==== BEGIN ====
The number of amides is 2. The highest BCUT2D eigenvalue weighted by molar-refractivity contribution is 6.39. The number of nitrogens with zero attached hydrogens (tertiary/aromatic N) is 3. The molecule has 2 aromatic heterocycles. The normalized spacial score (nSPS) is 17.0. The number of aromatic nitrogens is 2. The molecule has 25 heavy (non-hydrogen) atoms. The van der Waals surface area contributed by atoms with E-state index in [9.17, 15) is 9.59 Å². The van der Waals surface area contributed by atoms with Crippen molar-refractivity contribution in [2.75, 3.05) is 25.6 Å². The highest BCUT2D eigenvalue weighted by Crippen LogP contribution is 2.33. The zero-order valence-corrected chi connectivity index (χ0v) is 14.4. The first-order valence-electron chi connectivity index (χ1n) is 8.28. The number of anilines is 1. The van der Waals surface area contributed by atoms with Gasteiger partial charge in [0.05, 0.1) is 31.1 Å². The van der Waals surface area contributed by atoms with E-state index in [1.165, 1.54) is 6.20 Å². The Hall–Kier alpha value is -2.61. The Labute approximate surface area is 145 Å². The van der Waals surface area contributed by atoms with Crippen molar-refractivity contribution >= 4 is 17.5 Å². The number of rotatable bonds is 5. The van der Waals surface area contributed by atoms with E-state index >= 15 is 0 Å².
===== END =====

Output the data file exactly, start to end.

The number of amides is 2. The highest BCUT2D eigenvalue weighted by molar-refractivity contribution is 6.39. The number of nitrogens with zero attached hydrogens (tertiary/aromatic N) is 3. The molecule has 2 aromatic heterocycles. The normalized spacial score (nSPS) is 17.0. The number of aromatic nitrogens is 2. The molecule has 25 heavy (non-hydrogen) atoms. The van der Waals surface area contributed by atoms with E-state index in [9.17, 15) is 9.59 Å². The van der Waals surface area contributed by atoms with Crippen molar-refractivity contribution in [2.75, 3.05) is 25.6 Å². The highest BCUT2D eigenvalue weighted by Crippen LogP contribution is 2.33. The zero-order valence-corrected chi connectivity index (χ0v) is 14.4. The first-order valence-electron chi connectivity index (χ1n) is 8.28. The number of anilines is 1. The van der Waals surface area contributed by atoms with Gasteiger partial charge in [0.05, 0.1) is 31.1 Å². The van der Waals surface area contributed by atoms with E-state index in [1.165, 1.54) is 6.20 Å². The Hall–Kier alpha value is -2.61. The Labute approximate surface area is 145 Å². The van der Waals surface area contributed by atoms with Crippen molar-refractivity contribution >= 4 is 17.5 Å². The number of rotatable bonds is 5. The van der Waals surface area contributed by atoms with E-state index >= 15 is 0 Å².